Diabetes is often considered a peculiarly Western disease, but this chronic disease is worth taking note of on World Health Day, April 7.
Diabetes -- and the fast-food culture that provokes it -- is not just an American problem. It is quickly spreading to the rest of the world, too.
We think of McDonald's as an American restaurant, but of the five new McDonald's that open around the world every day, four are located beyond our borders.
Coca-Cola is the quintessential American drink, but that company has been buying up water licenses in poor countries -- many still bereft of safe drinking water -- where they sell soda for less than the price of a glass of clean water. In Africa, the number-one employer is not a mining company or an agricultural firm, but Coca-Cola.
Our health suffers when we rely on fast foods and sugary drinks to sustain ourselves. But in places where malnourishment and poverty are rampant, the ramifications are even more profound.
In Western countries, the transition from hardscrabble malnourishment to today's drive-through, fast-food cornucopia occurred over centuries, with the happy result that our societies were able to control infectious diseases spread by hunger and poverty before facing the maladies of richly calorific diets, including diabetes, obesity and heart disease.
As anyone who has seen the KFCs and Pizza Huts sprouting along the alleys of Mumbai, India, and Cape Town, South Africa, knows, in developing countries, no such time lag exists. What experts call the "nutrition transition" is taking place within a single generation.
Malnourished mothers tend to bear babies predisposed to storing excess energy as fat. This is a useful adaptive advantage in communities where calories are often scarce, enabling babies to survive nutritional deficits.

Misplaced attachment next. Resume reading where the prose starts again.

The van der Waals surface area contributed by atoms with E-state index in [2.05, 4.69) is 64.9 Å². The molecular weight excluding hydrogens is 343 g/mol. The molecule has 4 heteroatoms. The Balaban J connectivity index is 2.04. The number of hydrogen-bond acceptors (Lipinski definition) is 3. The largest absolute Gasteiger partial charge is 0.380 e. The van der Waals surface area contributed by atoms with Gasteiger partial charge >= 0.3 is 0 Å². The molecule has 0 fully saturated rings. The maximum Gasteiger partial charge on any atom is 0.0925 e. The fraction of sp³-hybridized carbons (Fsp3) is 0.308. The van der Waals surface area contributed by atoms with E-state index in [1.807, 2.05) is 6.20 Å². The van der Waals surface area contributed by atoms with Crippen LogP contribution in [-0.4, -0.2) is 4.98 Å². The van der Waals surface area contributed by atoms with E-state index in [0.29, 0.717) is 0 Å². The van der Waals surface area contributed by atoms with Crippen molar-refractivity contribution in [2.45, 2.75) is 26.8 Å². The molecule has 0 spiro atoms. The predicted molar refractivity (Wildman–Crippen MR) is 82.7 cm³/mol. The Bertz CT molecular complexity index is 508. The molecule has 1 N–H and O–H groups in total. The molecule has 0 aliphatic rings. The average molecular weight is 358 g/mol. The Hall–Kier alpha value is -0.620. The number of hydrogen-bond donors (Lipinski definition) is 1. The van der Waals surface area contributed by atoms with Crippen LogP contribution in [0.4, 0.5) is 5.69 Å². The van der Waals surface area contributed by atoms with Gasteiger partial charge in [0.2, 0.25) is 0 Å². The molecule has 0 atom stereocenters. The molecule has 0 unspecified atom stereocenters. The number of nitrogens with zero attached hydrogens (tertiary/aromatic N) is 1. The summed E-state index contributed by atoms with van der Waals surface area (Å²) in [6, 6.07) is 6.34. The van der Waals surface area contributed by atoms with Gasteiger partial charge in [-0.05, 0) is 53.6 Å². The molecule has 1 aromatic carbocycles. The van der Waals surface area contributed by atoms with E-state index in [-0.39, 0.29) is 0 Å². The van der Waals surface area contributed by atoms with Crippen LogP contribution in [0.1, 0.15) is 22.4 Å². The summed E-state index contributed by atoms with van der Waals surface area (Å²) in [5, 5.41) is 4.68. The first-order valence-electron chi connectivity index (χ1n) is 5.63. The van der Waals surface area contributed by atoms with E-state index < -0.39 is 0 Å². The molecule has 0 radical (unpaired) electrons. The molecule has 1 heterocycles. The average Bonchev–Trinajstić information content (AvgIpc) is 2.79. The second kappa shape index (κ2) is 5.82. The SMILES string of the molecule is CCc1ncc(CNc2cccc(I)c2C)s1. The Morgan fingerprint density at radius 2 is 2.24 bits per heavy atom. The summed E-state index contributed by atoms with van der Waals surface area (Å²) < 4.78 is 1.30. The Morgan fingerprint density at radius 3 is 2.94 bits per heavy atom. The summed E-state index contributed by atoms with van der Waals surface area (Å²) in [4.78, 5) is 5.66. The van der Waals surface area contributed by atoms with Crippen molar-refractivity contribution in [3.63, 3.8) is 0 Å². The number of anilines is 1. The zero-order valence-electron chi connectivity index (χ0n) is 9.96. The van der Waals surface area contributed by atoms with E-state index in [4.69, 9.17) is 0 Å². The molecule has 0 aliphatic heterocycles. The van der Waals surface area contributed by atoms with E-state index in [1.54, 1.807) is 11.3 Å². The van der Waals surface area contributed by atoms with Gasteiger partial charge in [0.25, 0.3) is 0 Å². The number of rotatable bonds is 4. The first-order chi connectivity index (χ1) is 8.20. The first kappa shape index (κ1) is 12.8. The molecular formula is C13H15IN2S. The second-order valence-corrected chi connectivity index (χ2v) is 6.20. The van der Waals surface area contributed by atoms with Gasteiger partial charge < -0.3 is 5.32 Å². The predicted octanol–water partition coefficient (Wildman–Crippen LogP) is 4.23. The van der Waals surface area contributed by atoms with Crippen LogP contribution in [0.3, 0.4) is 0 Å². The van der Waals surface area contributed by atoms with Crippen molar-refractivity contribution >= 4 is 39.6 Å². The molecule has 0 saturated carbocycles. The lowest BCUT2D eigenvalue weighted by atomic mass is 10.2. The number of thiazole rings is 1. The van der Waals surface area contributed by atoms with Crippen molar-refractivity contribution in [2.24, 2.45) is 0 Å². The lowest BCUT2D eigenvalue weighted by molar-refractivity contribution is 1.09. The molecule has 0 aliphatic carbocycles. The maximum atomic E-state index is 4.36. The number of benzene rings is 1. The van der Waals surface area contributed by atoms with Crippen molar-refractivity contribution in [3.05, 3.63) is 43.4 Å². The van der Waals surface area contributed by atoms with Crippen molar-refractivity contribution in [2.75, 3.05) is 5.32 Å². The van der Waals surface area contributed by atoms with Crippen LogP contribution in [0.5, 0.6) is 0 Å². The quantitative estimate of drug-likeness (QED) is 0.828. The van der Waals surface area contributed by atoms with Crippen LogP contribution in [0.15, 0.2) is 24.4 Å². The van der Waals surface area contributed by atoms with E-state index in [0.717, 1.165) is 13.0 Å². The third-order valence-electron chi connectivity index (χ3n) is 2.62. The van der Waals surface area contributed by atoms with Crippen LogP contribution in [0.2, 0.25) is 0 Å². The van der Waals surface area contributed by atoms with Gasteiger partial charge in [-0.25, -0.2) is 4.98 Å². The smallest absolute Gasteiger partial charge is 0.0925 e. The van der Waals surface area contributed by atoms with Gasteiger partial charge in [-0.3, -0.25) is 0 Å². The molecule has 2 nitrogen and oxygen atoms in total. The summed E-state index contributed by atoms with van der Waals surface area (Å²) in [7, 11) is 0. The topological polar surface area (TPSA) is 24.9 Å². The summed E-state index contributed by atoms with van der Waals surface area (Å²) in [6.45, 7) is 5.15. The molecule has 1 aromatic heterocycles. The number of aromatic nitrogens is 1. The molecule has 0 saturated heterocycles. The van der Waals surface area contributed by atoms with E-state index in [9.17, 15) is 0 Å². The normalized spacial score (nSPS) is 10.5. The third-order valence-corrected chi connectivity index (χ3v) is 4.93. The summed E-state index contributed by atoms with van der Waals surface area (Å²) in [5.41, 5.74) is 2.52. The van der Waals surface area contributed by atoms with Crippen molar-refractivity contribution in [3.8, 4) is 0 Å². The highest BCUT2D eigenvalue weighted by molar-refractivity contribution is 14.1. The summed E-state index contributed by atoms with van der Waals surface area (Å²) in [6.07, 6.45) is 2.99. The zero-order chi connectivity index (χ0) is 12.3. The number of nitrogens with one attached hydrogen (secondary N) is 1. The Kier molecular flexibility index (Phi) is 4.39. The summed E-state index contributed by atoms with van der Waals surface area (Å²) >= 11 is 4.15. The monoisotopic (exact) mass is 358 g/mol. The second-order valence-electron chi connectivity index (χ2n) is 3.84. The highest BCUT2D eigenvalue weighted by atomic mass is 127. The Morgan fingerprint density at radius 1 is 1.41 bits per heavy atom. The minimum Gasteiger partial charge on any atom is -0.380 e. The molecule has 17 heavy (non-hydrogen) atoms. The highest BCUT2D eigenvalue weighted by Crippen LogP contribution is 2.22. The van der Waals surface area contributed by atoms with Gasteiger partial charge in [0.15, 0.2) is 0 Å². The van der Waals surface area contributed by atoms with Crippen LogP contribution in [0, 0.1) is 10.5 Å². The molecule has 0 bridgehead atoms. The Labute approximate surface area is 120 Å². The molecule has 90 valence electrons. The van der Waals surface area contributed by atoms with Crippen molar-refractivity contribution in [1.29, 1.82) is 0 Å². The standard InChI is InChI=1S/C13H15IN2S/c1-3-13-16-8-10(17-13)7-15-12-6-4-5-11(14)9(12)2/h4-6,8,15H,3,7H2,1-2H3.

But when such babies grow up to consume Western-style diets chock-full of fatty, sugary foods, that benefit turns into a deadly curse, causing kids to gain disease-causing extra fat much more rapidly than they would have otherwise.
Today, four of out five people who die of chronic, noncommunicable diseases such as diabetes and heart disease perish in developing countries, according to the World Health Organization (WHO).
For developing countries barely treading water amid the flood of malnutrition, HIV infections, malaria and tuberculosis, "the public health implications of this phenomenon are staggering," the WHO has noted.
The era of strings-attached International Monetary Fund and World Bank loans -- which forced the dismantling of the public-health infrastructures of many indebted countries -- is partly to blame.
Global trade agreements forged throughout the 1990s eased the entry of soda makers and fast-food companies into the emerging markets of the developing world.
The World Health Organization's World Health Day should help raise awareness of the global implications of diabetes, but the solution lies beyond the ken of health advocates alone. Stamping out diabetes will take more than just great advocacy and awareness, but taking on the multinational food industry itself.
Until widespread hunger and malnutrition are addressed, purveyors of marginally nutritional foods loaded with empty calories should be expected to provide better food -- or go elsewhere.
Sonia Shah's new book, "The Body Hunters: Testing New Drugs on the World's Poorest Patients," is forthcoming from The New Press in September. A Puffin Foundation writing fellow at The Nation Institute, she is also author of "Crude: The Story of Oil" (Seven Stories, 2004). She can be reached at firstname.lastname@example.org.